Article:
James wrote in another thread:

"In relation to an earlier suggestion about the ratio of production and consumption of farms and shops: whilst there is much to be said for lowering considerably the consumption of shops and increasing their distributionweight, care should be taken not to increase the production of farms too greatly, or else each farm will require a far more substantial transport link than would in reality be required. The idea, for example, that a single farm deserves a railway line all to itself is absurd, and the industries should be balanced with this in mind."

In this case, farms should retain fairly low production levels. But not *too* low (see below)

Several things need to be done, and I'll explain them all.

First of all, there are only so many trucks one can run on a short line: equal to the number of tiles, bascially.

On a large map, factories don't spread out that much, often being only 12 tiles apart. I never get any long supply chains, I get clusters instead. This means that many supply chains can only support up to 24 trucks. This is also only 3 km apart, making for very low revenue.

Conclusion 1:

The distance of factories from their suppliers needs to be larger. (Is it specified in terms of tiles instead of kilometers at the moment? If so it should be in kilometers.) The minimum should be at least twice what it is now in tile terms -- probably 4 times as much.

Now suppose we do this and factories are at least 48 tiles apart instead of the current 12. It becomes theoretically possible to put in a truck (lorry) line. However, it's not reasonable to do so because it's always cheaper to run a train line. This is mostly because the horses cost more if they're running a lorry line (!!!).

Conclusion 2:

Horse running costs for road, lorry, and canal horses need to be rationalized. For starters the pulling power should be rationalized (10 kw waterway 10 kw roadway 12 kw railway right now), but then the price-per-kilowatt should be approximately the same.

So suppose the horses cost X /km, with the 1-unit carts costing .01/km. And suppose the minimum line is 48 tiles long (long enough to supply a 48-unit-per-month farm). Suppose .17 remains the price for goods.

(.17 * 12 km - (X + .01) * 24 km) * 48 = Y (per month) operating profit

Y should be at least 2 * the cost of the cheapest halt, otherwise it's impossible to pay for infrastructure.

If the cheapest halt still costs 18 per month, then this means X is less than or equal to .04.

I strongly advise .03 for the single horse if revenues and halt prices remain constant

Conclusion 3:

It is probably desirable to raise revenues slightly and/or lower halt prices.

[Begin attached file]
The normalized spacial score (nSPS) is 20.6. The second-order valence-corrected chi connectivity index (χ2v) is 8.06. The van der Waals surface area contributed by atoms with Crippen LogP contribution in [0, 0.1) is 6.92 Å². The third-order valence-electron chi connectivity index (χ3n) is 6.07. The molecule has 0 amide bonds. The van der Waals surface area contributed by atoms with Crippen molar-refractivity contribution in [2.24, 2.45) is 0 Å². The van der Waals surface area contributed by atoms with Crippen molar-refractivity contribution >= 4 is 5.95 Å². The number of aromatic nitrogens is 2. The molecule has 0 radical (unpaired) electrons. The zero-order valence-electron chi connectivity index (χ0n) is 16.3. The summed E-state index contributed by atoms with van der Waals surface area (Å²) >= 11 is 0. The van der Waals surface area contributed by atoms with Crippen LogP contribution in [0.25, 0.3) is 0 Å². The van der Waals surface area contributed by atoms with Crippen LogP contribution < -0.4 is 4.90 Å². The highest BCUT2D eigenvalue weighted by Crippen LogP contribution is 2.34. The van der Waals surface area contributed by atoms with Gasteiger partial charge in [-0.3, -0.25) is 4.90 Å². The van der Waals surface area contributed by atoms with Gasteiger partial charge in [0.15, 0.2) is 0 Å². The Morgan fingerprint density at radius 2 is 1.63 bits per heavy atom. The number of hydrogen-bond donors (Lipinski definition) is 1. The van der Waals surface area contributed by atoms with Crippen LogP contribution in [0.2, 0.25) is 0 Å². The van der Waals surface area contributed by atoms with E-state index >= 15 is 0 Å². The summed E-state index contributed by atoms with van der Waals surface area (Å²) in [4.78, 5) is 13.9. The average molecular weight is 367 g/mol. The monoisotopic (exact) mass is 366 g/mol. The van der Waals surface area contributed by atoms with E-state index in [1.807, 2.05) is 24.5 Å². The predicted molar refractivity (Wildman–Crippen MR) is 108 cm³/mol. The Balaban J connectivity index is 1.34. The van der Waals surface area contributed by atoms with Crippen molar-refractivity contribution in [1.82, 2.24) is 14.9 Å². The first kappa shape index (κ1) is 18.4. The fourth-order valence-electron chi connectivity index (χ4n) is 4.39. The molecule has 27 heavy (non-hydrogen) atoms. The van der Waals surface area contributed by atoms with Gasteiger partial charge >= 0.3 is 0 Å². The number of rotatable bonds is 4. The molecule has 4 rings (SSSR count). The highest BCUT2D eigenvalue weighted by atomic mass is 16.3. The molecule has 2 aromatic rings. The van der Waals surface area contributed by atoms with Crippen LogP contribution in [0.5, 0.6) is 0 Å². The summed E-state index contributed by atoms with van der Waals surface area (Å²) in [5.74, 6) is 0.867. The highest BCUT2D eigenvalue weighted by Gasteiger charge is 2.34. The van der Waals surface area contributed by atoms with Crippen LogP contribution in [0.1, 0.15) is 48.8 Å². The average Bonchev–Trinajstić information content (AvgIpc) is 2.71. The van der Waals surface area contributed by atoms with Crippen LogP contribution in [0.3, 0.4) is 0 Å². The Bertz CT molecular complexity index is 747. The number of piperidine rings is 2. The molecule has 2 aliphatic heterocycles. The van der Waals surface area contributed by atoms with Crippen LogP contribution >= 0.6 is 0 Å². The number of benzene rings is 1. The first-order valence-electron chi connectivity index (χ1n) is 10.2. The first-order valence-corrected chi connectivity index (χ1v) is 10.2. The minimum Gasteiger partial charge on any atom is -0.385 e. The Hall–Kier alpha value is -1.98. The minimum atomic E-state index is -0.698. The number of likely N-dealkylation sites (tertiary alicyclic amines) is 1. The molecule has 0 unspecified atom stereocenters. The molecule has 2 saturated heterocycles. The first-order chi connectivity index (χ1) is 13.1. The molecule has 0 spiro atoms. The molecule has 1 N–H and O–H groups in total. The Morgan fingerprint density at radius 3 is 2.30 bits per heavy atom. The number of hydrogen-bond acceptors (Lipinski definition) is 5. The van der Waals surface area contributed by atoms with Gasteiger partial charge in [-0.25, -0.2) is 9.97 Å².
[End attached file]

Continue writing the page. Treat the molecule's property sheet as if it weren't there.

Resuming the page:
This would leave more room to adjust the price of vehicles.

(edit:)

Passenger and mail vehicles are going to continue to run short distances (as little as 2 km) and although they need not always be profitable when doing so they should come close to breaking even, when running a shuttle or extension service, for example. At most. Also, 90% full is as good as we can assume.

Short distance passenger for the 'minimum-length' trip, assuming some economies of scale with halts and a completely congested road: (Edited for hackney capacity)

(.90 * .22 * 5 * 2 km - (X) * 2 km) * 16 = Y (per month) operating profit

where Y will pay for *one* halt (we assume the one on the other end is pre-existing) and X is the running cost. Assume halt prices and passenger revenues stay the same and we discover that X can be no larger than .42. Assuming a completely congested line is an uncomfortable and unreasonable assumption. If we assume half as many buses, we find that X has to be negative. Ow.

This means that either passenger revenues need to be raised, or halt costs need to be reduced, or both.

Conclusion 3, revised:

Either halt (maintenance) costs need to be lowered or revenues need to be raised, or both.

I strongly suggest both.

Lowering halt maintenance costs. I suggest starting with an across-the-board reduction to 16 per level.

Raising revenues. Based on my computations, I suggest raising "slow" goods revenue to .18. (Edited): Passenger and mail revenue should go a lot higher than it currently is. It depends on the other changes made, but if single horses are reduced to a cost of .03, then .27 will suffice for passengers and .30 for mail.

FINAL CONCLUSIONS:

(1) Minimum factory distance: raise to 12 km/48 tiles from current 3 km/12 tiles.

(2) Horses: increase to consistent 12 kW, cost .03/km; double horses to 24 kw, .06/km

(3) Halt maintenance: reduce to 16 per level

(4) Revenues: slow goods .18, passenger .27, mail .30.